Pubs have traditionally been an important part of British culture, although popping in for ‘just the one’ at lunchtime or after work seems to be a pastime steadily on the decline.

With local ales and conversation at the bar no longer the main attraction, it is now increasingly the food that draws customers in. Fast becoming destination venues in their own right, these pubs are notching up awards and accolades and attracting visitors from further afield.

Over the past few weeks, we have been seeking out the best food pubs our region has to offer, compiling our very own Good Grub Pub Guide to give you the heads up for when you fancy heading out of town and trying somewhere new. Because sometimes a change is as good as a rest, or a pub as good as any restaurant.

For our excursion out of town this week we head to Lymm in Cheshire. Meaning ‘place of running water’ (perhaps the inspiration for one of the town’s most famous residents Ian Brown and the Stone Roses hit, Waterfall), the town certainly has its share of water features.

Both the Bridgewater and Manchester Ship Canal pass through this conservation town, as well as the famous Lymm Dam. Not actually a dam at all, but a lake, with surrounding parks and woodland to keep the walkers and cyclists happy. And anglers can take their pick from the carp, pike, catfish, chub, perch and bream in abundance.

Standing on the bank overlooking Lymm Dam is the Grade II listed St Mary’s Church designed by architect John Dobson, its tower containing a ring of eight cast bells (I believe ringing takes place every Thursday evening.)

Built in local sandstone, the church sits beautifully amongst the churchyard framed by some rather magnificent trees. In the neighbouring plot stands an impressive 900 year old yew tree, thought to fend off evil spirits – welcome news to those visiting this site on which stands our destination today, The Church Green.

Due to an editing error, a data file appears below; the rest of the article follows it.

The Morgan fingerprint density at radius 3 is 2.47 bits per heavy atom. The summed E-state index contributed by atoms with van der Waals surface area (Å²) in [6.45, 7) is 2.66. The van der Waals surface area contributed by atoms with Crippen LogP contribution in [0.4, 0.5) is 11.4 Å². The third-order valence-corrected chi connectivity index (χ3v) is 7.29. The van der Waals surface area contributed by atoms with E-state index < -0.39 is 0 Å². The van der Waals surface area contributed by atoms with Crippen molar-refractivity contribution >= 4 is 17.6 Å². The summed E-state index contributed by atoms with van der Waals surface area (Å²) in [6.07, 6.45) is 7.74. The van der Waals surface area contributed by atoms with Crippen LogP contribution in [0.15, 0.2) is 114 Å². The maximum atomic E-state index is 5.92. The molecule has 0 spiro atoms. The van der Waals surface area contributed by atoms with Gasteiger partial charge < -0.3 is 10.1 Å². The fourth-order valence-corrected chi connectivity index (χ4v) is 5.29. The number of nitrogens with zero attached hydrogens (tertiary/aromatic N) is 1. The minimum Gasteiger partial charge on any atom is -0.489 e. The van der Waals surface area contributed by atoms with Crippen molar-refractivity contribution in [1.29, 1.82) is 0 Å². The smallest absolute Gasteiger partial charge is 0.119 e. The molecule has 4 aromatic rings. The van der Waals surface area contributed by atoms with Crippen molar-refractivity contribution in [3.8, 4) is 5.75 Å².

Owned and run by chef Aiden Byrne and wife Sarah, it is easy to see how anyone visiting (i.e. me) might have certain pre-conceptions.

As well as being the youngest chef at the time to win a Michelin star at only 22 years of age, most Manchester folk might recognise Aiden as the previous head chef at Manchester House and currently heading up the city’s glitziest restaurant, 20 Stories, with panoramic views, fine dining, matching wines, and equally matching sky-high prices to boot.

So yes, it is fair to say I had preconceptions before I arrived at The Church Green. And they were completely wrong.

The space is, dare I say, very normal. There’s lot of outside garden, a large conservatory, and two comfortable dining areas as well as the bar itself. I like the fact the space is very light and airy, and each table has lots of space. Less so the café interior style chairs you used to see in pretty much every restaurant about twenty years back.

But overriding any negative thoughts is the absolute feeling of relaxation you experience as you sit down. It’s like getting to the end of a long week at work, taking a sigh of relief and grabbing a bottle of wine to take home. It’s lovely. Not pretentious at all. And you can talk and offload at any volume you like, as I did with my companion who I hadn’t seen in a long time.